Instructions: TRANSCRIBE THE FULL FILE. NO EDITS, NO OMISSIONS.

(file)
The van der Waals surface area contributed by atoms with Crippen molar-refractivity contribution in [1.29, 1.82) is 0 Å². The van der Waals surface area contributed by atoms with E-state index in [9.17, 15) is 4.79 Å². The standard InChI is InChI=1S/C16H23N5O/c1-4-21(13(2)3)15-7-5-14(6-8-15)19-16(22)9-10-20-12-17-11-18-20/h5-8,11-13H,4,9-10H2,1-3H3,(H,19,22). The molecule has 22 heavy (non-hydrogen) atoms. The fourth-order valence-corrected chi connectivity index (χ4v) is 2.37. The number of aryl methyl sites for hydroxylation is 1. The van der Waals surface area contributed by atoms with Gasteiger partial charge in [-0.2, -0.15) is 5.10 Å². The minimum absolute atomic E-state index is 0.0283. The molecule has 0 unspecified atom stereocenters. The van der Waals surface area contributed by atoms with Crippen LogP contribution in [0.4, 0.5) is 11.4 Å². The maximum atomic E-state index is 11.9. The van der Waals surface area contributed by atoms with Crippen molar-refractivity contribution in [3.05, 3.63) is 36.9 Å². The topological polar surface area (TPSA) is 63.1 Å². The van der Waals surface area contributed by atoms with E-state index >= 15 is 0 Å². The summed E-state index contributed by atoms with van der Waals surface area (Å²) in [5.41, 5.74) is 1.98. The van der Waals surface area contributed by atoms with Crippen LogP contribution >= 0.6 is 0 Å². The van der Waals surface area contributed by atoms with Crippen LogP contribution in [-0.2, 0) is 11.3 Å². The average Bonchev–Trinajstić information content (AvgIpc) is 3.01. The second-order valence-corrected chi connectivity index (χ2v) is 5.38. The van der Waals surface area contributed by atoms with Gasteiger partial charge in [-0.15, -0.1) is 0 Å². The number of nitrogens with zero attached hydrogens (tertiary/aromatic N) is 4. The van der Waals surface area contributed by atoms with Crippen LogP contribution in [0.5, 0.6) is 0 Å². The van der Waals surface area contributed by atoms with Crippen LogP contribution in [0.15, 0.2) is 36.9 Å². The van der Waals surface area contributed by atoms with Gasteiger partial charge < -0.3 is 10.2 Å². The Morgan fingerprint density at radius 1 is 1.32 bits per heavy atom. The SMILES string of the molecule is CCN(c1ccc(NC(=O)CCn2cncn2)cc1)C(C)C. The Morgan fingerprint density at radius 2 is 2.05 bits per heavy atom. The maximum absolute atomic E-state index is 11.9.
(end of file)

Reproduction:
The van der Waals surface area contributed by atoms with Crippen molar-refractivity contribution in [1.29, 1.82) is 0 Å². The van der Waals surface area contributed by atoms with E-state index in [9.17, 15) is 4.79 Å². The standard InChI is InChI=1S/C16H23N5O/c1-4-21(13(2)3)15-7-5-14(6-8-15)19-16(22)9-10-20-12-17-11-18-20/h5-8,11-13H,4,9-10H2,1-3H3,(H,19,22). The molecule has 22 heavy (non-hydrogen) atoms. The fourth-order valence-corrected chi connectivity index (χ4v) is 2.37. The number of aryl methyl sites for hydroxylation is 1. The van der Waals surface area contributed by atoms with Gasteiger partial charge in [-0.2, -0.15) is 5.10 Å². The minimum absolute atomic E-state index is 0.0283. The molecule has 0 unspecified atom stereocenters. The van der Waals surface area contributed by atoms with Crippen LogP contribution in [0.4, 0.5) is 11.4 Å². The maximum atomic E-state index is 11.9. The van der Waals surface area contributed by atoms with Crippen molar-refractivity contribution in [3.05, 3.63) is 36.9 Å². The topological polar surface area (TPSA) is 63.1 Å². The van der Waals surface area contributed by atoms with E-state index >= 15 is 0 Å². The summed E-state index contributed by atoms with van der Waals surface area (Å²) in [5.41, 5.74) is 1.98. The van der Waals surface area contributed by atoms with Crippen LogP contribution >= 0.6 is 0 Å². The van der Waals surface area contributed by atoms with Crippen LogP contribution in [-0.2, 0) is 11.3 Å². The average Bonchev–Trinajstić information content (AvgIpc) is 3.01. The second-order valence-corrected chi connectivity index (χ2v) is 5.38. The van der Waals surface area contributed by atoms with Gasteiger partial charge in [-0.15, -0.1) is 0 Å². The number of nitrogens with zero attached hydrogens (tertiary/aromatic N) is 4. The van der Waals surface area contributed by atoms with Crippen LogP contribution in [0.5, 0.6) is 0 Å². The van der Waals surface area contributed by atoms with Crippen LogP contribution in [0.15, 0.2) is 36.9 Å². The van der Waals surface area contributed by atoms with Gasteiger partial charge < -0.3 is 10.2 Å². The Morgan fingerprint density at radius 1 is 1.32 bits per heavy atom. The SMILES string of the molecule is CCN(c1ccc(NC(=O)CCn2cncn2)cc1)C(C)C. The Morgan fingerprint density at radius 2 is 2.05 bits per heavy atom. The maximum absolute atomic E-state index is 11.9.